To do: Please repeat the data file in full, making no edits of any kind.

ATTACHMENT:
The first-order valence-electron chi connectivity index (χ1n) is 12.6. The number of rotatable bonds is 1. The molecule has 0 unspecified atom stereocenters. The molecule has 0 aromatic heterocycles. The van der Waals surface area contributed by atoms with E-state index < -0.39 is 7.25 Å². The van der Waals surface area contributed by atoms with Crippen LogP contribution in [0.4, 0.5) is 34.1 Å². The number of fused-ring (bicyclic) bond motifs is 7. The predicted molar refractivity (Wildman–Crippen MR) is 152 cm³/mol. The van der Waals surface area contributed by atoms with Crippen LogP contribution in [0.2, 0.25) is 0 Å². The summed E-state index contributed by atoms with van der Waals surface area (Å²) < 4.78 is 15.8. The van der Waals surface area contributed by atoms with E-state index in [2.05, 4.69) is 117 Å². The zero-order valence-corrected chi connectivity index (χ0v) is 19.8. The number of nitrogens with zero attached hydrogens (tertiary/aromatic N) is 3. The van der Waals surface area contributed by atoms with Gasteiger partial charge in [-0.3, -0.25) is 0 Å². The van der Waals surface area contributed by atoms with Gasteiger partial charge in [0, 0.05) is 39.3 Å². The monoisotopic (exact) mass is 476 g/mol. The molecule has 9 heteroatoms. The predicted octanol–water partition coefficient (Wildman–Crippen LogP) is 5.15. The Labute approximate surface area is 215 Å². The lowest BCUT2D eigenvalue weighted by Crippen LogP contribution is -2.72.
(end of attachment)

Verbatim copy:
The first-order valence-electron chi connectivity index (χ1n) is 12.6. The number of rotatable bonds is 1. The molecule has 0 unspecified atom stereocenters. The molecule has 0 aromatic heterocycles. The van der Waals surface area contributed by atoms with E-state index < -0.39 is 7.25 Å². The van der Waals surface area contributed by atoms with Crippen LogP contribution in [0.4, 0.5) is 34.1 Å². The number of fused-ring (bicyclic) bond motifs is 7. The predicted molar refractivity (Wildman–Crippen MR) is 152 cm³/mol. The van der Waals surface area contributed by atoms with Crippen LogP contribution in [0.2, 0.25) is 0 Å². The summed E-state index contributed by atoms with van der Waals surface area (Å²) < 4.78 is 15.8. The van der Waals surface area contributed by atoms with E-state index in [2.05, 4.69) is 117 Å². The zero-order valence-corrected chi connectivity index (χ0v) is 19.8. The number of nitrogens with zero attached hydrogens (tertiary/aromatic N) is 3. The van der Waals surface area contributed by atoms with Gasteiger partial charge in [-0.3, -0.25) is 0 Å². The van der Waals surface area contributed by atoms with Gasteiger partial charge in [0, 0.05) is 39.3 Å². The monoisotopic (exact) mass is 476 g/mol. The molecule has 9 heteroatoms. The predicted octanol–water partition coefficient (Wildman–Crippen LogP) is 5.15. The Labute approximate surface area is 215 Å². The lowest BCUT2D eigenvalue weighted by Crippen LogP contribution is -2.72.